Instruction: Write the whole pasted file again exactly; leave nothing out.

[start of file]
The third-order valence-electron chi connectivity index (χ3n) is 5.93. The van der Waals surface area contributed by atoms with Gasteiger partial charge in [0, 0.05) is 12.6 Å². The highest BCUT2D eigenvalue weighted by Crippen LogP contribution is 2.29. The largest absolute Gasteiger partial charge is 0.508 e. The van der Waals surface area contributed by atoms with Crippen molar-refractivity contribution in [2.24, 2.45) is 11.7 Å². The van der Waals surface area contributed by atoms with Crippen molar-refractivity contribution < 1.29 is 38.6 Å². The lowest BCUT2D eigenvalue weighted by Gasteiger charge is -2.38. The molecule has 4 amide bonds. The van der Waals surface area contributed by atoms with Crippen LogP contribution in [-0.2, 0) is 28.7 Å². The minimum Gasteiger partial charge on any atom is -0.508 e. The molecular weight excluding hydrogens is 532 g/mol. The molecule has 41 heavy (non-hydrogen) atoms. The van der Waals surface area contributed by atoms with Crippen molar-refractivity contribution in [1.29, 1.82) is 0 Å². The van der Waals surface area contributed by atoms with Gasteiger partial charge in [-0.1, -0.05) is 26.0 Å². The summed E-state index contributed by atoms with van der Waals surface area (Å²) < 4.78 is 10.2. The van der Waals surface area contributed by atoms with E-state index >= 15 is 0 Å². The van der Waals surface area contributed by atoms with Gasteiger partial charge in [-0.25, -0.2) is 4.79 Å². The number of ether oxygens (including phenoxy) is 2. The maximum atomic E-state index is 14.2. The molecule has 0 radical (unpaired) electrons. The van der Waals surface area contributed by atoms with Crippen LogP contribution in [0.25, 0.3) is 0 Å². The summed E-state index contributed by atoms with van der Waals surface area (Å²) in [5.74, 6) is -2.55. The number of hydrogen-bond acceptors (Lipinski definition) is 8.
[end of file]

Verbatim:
The third-order valence-electron chi connectivity index (χ3n) is 5.93. The van der Waals surface area contributed by atoms with Gasteiger partial charge in [0, 0.05) is 12.6 Å². The highest BCUT2D eigenvalue weighted by Crippen LogP contribution is 2.29. The largest absolute Gasteiger partial charge is 0.508 e. The van der Waals surface area contributed by atoms with Crippen molar-refractivity contribution in [2.24, 2.45) is 11.7 Å². The van der Waals surface area contributed by atoms with Crippen molar-refractivity contribution < 1.29 is 38.6 Å². The lowest BCUT2D eigenvalue weighted by Gasteiger charge is -2.38. The molecule has 4 amide bonds. The van der Waals surface area contributed by atoms with Crippen LogP contribution in [-0.2, 0) is 28.7 Å². The minimum Gasteiger partial charge on any atom is -0.508 e. The molecular weight excluding hydrogens is 532 g/mol. The molecule has 41 heavy (non-hydrogen) atoms. The van der Waals surface area contributed by atoms with Crippen molar-refractivity contribution in [1.29, 1.82) is 0 Å². The van der Waals surface area contributed by atoms with Gasteiger partial charge in [-0.1, -0.05) is 26.0 Å². The summed E-state index contributed by atoms with van der Waals surface area (Å²) < 4.78 is 10.2. The van der Waals surface area contributed by atoms with E-state index >= 15 is 0 Å². The van der Waals surface area contributed by atoms with Gasteiger partial charge in [-0.25, -0.2) is 4.79 Å². The number of ether oxygens (including phenoxy) is 2. The maximum atomic E-state index is 14.2. The molecule has 0 radical (unpaired) electrons. The van der Waals surface area contributed by atoms with Crippen LogP contribution in [0.25, 0.3) is 0 Å². The summed E-state index contributed by atoms with van der Waals surface area (Å²) in [5.74, 6) is -2.55. The number of hydrogen-bond acceptors (Lipinski definition) is 8.